Mike Lantry, 1972
Previously: CB Reon Dawson, CB Channing Stribling, S Delano Hill, S Dymonte Thomas, CB Ross Douglas, CB Jourdan Lewis, LB Ben Gedeon, LB Mike McCray, DE Taco Charlton, DT Maurice Hurst Jr., DT Henry Poggi, OL Patrick Kugler, OL David Dawson, OLLogan Tuley-Tillman, OL Kyle Bosch, OL Chris Fox, OL Dan Samuelson.
|Pickerington, OH – 6'6", 231|
4*, #145 overall
4*, #144 overall
4*, #179 overall
3*, NR overall
Stanford, UCLA, Wisconsin, NW, Tenn, Iowa, Notre Dame
|YMRMFSPA||Kyle Rudolph/Tyler Eifert|
|Previously On MGoBlog||Hello post. Ace interviews him.|
Early enrollee. Army AA. Twitter.
Do you ever get the feeling that sometimes Al Borges sits in his basement watching film of the various tight ends and H-backs he's brought in and starts laughing maniacally? Dumb question. Better question: does Al Borges do anything but?
Yes. He goes to a lot of hockey games, for one. But anyway.
This site has proposed that Al Borges's goal as an offensive coordinator is to whipsaw defenses from one end of the spectrum to the other, and guys like Funchess and Jake Butt are key in this effort. You're a Michigan fan, so let me just mention the names Rudolph and Eifert. You get it. Tyler Eifert in particular was used as both a traditional tight end and a oh-god-I'm-5'9"-this-is-a-geological-feature-I'm-checking outside receiver in his last couple years at Notre Dame. Mismatch is the watchword here, and Michigan's going to keep bringing in and bulking up 6'6" guys until they get it. When Mark Porter needed a comparable, he went to the ND well:
“Jake reminds me a bit of Kyle Rudolph, who went to Notre Dame out of Cincinnati Elder. He’s long. He’s fast. He just needs to get into a college weight room and get bigger and stronger. He has the potential to be a great college tight end.”
In Butt Michigan has… well, that guy or Devin Funchess again. Scouting reports consistently praise his receiving skills before the end bit where they mention that he's a glorified wide receiver at the moment. ESPN:
…lean and will need to fill out his lengthy frame and add a good deal more mass. … He is not one of those receivers who just effortlessly plucks the ball from the air, but overall he does have a good pair of hands and will work to catch the ball away from his body when he can. … excellent arm length and demonstrates the ability to extend and catch the ball outside of his frame. He will do a good job of going up to get the ball and with his height he can be a tough matchup in jump ball situations. He displays above average straight-line speed, and while he needs to keep developing as a route runner he does display good movement skills in space. … will also need to contribute as an inline blocker and that will likely need some development in this area…. will need to continue to improve playing strength, lower pad level and work to deliver a pop with explosive hip roll on contact.
ESPN isn't as gushy as a couple other evaluators are about the receiving aspect to Butt's game. In an environment where erratic quarterback play can distort receiver stats extensively—especially for guys who make their living in the middle of the field, where interceptions lurk—Butt was crazy productive, with 68 catches for over 900 yards as a senior. While that's not quite Drake Harris carpet-bombing, I've been doing these a long time and usually tight end have stats like 15 catches for 200 yards because asking a high school quarterback to throw to a tight end is basically asking him to throw a pick-six.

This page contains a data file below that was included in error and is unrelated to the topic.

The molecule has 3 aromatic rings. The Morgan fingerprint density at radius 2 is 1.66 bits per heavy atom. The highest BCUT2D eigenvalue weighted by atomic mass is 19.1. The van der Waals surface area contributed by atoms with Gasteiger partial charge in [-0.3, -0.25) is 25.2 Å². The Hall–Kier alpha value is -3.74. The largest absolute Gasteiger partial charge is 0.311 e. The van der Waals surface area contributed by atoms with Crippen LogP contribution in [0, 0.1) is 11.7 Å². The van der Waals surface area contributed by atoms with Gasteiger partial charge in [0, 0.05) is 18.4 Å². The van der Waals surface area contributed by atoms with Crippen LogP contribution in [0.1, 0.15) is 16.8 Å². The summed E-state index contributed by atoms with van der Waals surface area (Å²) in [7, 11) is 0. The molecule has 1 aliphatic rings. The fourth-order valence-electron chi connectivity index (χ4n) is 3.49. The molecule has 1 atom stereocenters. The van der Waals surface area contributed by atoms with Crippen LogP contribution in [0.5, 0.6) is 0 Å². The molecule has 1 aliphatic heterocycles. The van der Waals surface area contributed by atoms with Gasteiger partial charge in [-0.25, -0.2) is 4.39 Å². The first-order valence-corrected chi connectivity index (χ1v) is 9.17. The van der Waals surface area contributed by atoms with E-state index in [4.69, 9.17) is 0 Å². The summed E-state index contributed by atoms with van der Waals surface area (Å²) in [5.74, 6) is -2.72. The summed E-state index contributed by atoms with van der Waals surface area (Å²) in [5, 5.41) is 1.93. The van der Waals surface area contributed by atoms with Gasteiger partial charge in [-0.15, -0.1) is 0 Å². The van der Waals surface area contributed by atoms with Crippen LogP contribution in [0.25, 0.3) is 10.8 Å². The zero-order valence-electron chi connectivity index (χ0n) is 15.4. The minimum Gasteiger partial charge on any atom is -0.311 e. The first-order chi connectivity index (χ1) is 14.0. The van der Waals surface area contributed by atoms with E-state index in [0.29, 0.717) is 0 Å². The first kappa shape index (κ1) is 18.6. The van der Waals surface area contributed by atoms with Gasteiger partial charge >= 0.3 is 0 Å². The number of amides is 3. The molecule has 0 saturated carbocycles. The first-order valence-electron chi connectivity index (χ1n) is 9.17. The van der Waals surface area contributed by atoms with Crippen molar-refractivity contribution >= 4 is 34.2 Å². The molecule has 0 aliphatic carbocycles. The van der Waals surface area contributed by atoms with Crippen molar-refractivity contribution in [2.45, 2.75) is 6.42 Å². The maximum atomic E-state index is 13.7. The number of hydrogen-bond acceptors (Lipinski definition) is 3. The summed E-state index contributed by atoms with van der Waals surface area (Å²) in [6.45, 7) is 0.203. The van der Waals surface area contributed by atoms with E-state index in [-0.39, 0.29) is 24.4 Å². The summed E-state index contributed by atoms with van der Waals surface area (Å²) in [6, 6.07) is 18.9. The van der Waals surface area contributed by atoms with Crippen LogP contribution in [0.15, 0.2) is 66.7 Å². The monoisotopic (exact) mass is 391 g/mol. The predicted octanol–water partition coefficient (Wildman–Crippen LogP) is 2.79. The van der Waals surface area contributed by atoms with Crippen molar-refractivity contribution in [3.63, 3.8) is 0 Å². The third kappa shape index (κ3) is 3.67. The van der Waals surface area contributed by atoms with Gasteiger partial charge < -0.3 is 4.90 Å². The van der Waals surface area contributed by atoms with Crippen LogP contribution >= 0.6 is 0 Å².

Anyway, those stats come from a polished receiving package. Scout's eval notes body control, hands, and concentration as assets:
Has the height, athleticism and hands to be a real receiving threat from the tight end spot. Does a good job of tracking the ball in the air and can go up high to make grabs in traffic. Runs good routes and isn't afraid to run into traffic. Is a tough, aggressive and willing blocker who just needs to add some strength and bulk to improve in that department.
He earned an Opening invite off his performance at an NFTC in Champaign:
TE: Jake Butt, 6-6, 231, Pickerington North (Pickerington, Ohio)
Breakdown: Butt was unstoppable off the line and looked like a receiver in the open field. The Michigan commit is one of the most polished tight ends seen on the NFTC tour this year.
Rivals named him to their list of "Summer Standouts" after a "terrific" camp season and a performance at the Opening at which he "more than held his own."
Scout on the occasion of his Army selection:
He has excellent size and speed and shows the ability to run, showing excellent body control, concentration and field awareness. He has decent speed for a big receiver. Butt is dependable and showed at the The Opening that he can be a valuable target in the passing game.
Butt was picked for the Army game but missed most of the practice week and the event itself with a cartilage issue in his ankle. In the brief period of time he showed out, he impressed Helmholdt:
"He went Monday and looked outstanding, both in blocking drills and running patterns. He is so well rounded. He definitely has the ability to handle defensive ends from the tight end spot, blocking, then on pass patterns, he has great ability to go downfield and make catches.
"One time he was 40 yards downfield, and I swore the ball was overthrown. He never broke stride, caught it over his shoulder. He's going to be a very accomplished pass catcher."
247 was a voice of dissent, and since I don't think the national guys are crazy enough to let anyone from Bucknuts near their rankings (Butt dropped from 10th in their eyes to 21st over the course of that senior season in which he was putting up 900 receiving yards as a TE) I'm guessing that meh evaluation is based on this Todd Worly evaluation that evaluates him as a defensive player as much as an offensive one and knocks his "inconsistent" motor, which, like, come on: guy is on the field for every play. The tight end bit:
He wasn't forced to attempt any highlight-reel catches Friday night, but he clearly possesses reliable hands, as he's comfortable catching the ball outside his frame on a consistent basis.
Weaknesses: He is pretty raw at this point, and will need some time to develop in Ann Arbor. While he possesses the ability to bend, he doesn't consistently play with it.